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most beautiful bosom imaginable, which heaved and fell with so
“I am, Sir,
This Peeper, using both fan and eyes, to be considered as a Pi and proceed accordingly.
KING LATINUS TO THE SPECTATOR, GREETING,
LATINUS, KING OF THE VOLSCIANS. *
Upon this my friend the Templar told Sir Andrew, that he Fondered to hear a man of his sense talk after that manner; that the city had always been the province for satire ; and that the wits of King Charles's time jested upon nothing else during his whole reign. He then showed, by the examples of Horace, Juvenal, Boileau, and the best writers of every age, that the follies of the stage and court had never been accounted too sacred for ridicule, how great soever the persons might be that patronized them. * But, after all,' says he, * I think your raillery has made too great an excursion, in attacking several persons of the inns of court; and I do not believe you can show me any precedent for your behaviour iu that particular.'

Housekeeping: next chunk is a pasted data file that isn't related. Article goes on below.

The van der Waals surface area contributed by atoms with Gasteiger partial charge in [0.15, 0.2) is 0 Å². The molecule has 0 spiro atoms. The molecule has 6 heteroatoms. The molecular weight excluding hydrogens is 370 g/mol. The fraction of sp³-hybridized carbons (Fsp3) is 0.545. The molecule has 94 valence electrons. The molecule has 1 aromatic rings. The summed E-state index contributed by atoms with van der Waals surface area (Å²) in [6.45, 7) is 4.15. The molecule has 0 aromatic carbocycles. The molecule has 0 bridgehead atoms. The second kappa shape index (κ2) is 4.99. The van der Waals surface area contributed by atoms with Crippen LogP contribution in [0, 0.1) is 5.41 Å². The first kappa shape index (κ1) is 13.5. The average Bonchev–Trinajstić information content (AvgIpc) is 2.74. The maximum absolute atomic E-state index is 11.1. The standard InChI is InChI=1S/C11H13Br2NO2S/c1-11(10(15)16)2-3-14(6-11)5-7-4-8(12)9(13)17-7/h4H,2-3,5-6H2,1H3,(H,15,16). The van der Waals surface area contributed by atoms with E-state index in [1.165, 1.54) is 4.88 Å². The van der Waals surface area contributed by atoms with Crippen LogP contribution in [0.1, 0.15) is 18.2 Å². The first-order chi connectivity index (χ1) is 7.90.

My good friend, Sir ROGER DE COVERLEY, wbo had said nothing all this while, began his speech with a Pish! and told us, that he wondered to see so many men of sense so very serious upon fooleries. • Let our good friends,' says he,' attack every one that deserves it; I would only advise you, Mr. SPECTATOR, applying himself to me, to take care how you meddle with country squires. They are the ornaments of the English nation; men of good heads and sound bodies! and let me tell you, some of them take it ill of you, that you mention fox-hunters with so little respect.'
Captain Sentry spoke very sparingly on this occasion. What he said was only to commend my prudence in not touching upon the army, and advised me to continue to act discreetly in that point.
By this time I found every subject of my speculations was taken away from me, by one or other of the club; and began to think myself in the condition of the good man that had one wife who took a dislike to his grey hairs, and another to his black, till by their picking out what each of them had an aversion to, they left his head altogether bald and naked.